over, and we find him again employed by the king, and for several
years (fn. 27) his constant companion, and a partaker with him in all the
justs (fn. 28) , tournaments, masques, and other diversions of the same kind,
with which that reign abounded, and which are described very
much at large in Hall's Chronicle (fn. 29) ; and as a more substantial mark
of his favour, the king appointed him master of the horse, an office of
great honour, being reckoned the third in rank about the king's
household (fn. 30) , and afterwards created him knight of the garter (fn. 31) .
His promotion may probably be attributed in some measure
to the interest of Anne Bulleyn, to whom he was related
through their common ancestor, lord Hoo. His good fortune
was not of long continuance; for in the year 1539, he engaged
in a conspiracy, as we are told by our historians (fn. 32) , with the marquis
of Exeter, the lord Montacute, and Sir Edward Neville; the object
of whicl: was, to set Cardinal Pole upon the throne; the accuser was
Sir Geffrey Poole, lord Montacute's brother: the trial was summary,
and the conspirators were all executed. Sir Nicholas Carew
was beheaded on Tower-Hill, the 3d of March 1539; when he
made, says Holinshed, "a godly confession, both of his fault and
superstitious faith." The old countess of Salisbury was beheaded
some time afterwards, upon a charge of being privy to this conspiracy. Fuller (fn. 33) mentions a tradition of a quarrel which happened
at bowls between the king and Sir Nicholas Carew, to which he
ascribes his majesty's displeasure, and Sir Nicholas's death. The
monarch's known caprice, his hatred of the papists, to whom Sir
Nicholas was zealously attached, the absurdity of the plot, and the
improbability of its success, might incline us to hearken to Fuller's
story, if Sir Nicholas alone had suffered; but as he had so many
partners in his punishment, with whom it is not pretended that the
king had any quarrel, it will be more safe perhaps to rely upon the
account given by our annalists. Sir Nicholas Carew was buried in
the church of St. Botolph, Aldersgate, in the same tomb with
Thomas lord Darcy, and others of his family. A small monument
to their memory, supported by Corinthian columns, was preserved
when the church was rebuilt, and is placed against the west wall
of the porch. The inscription merely enumerates the persons interred there, amongst whom are Sir Nicholas Carew, K. G. his wife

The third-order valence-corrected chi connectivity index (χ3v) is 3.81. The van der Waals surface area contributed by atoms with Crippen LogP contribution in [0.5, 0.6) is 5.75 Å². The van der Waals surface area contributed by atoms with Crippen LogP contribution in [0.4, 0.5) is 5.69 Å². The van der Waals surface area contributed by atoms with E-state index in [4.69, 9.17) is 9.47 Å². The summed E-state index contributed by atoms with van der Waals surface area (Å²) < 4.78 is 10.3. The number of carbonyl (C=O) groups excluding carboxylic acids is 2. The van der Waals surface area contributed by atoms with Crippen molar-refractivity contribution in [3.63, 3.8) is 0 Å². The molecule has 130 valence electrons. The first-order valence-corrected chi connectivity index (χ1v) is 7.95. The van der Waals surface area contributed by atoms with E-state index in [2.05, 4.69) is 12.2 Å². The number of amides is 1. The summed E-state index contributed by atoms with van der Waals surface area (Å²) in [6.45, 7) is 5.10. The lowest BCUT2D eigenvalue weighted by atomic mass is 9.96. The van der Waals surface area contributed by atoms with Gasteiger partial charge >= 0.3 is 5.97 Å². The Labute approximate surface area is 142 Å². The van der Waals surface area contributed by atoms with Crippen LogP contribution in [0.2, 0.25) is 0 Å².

Elizabeth, his daughter Mary, and her husband Sir Arthur Darcy.
The arms and quarterings of the Darcys and Carews are almost
obliterated with white paint, which has disfigured the whole
Sir Francis Carew.
Queen Elizabeth's visit.
When Sir Francis Carew became possessed of the inheritance of
his ancestors, which had been forfeited by his father's attainder, he
rebuilt the mansion-house (fn. 34) in a very magnificent manner, and laid
out the gardens, which he planted with choice fruit trees; in the
cultivation of which he took great delight, and spared no expence
in procuring them from foreign countries. The first orange trees
seen in England, are said to have been planted by him. Aubrey
says they were brought from Italy by Sir Francis Carew; but the
editors of the Biographia (fn. 33) , speaking from a tradition preserved in
the family, tell us, they were raised by Sir Francis Carew from the
seeds of the first oranges which were imported into England by Sir
Walter Ralegh, who had married his niece, the daughter of Sir
Nicholas Throckmorton:—the trees were planted in the open ground,
and were preserved in the winter by a moveable shed; they
flourished for about a century and a half, being destroyed by the
hard frost in 1739–40. In the garden was a pleasure-house, on the
top of which was painted the Spanish invasion. In the month of
August 1599, Queen Elizabeth paid a visit to Sir Francis Carew
at Beddington, for three days, and again in the same month, the
ensuing year (fn. 34) ; the queen's oak, and her favourite walk, are still
Anecdote of Fr. Carew.
Sir Hugh Platt tells an anecdote in his Garden of Eden (fn. 35) , relating
to one of these visits; which shows the pains Sir Francis took in the
management and cultivation of his fruit-trees.
"Here I will conclude, says he, with a conceit of that delicate knight
Sir Francis Carew, who, for the better accomplishment of his royal
entertainment of our late Queen Elizabeth, of happy memory, at
his house at Beddington, led her majesty to a cherry-tree, whose
fruit he had of purpose kept back from ripening, at the least, one
month after all cherries had taken their farewell of England. This
secret he performed by straining a tent, or cover of canvas, over
the whole tree, and wetting the same now and then with a scoop
or horn as the heat of the weather required; and so by withholding the sun-beams from reflecting upon the berries, they grew both
great and were very long before they had gotten their perfect
cherry-colour: and when he was assured of her majesty's coming,
"he removed the tent, and a few sunny days brought them to their
The church of Beddington consists of a nave, two aisles, and a
chancel; at the west end is a square tower with buttresses, embattled.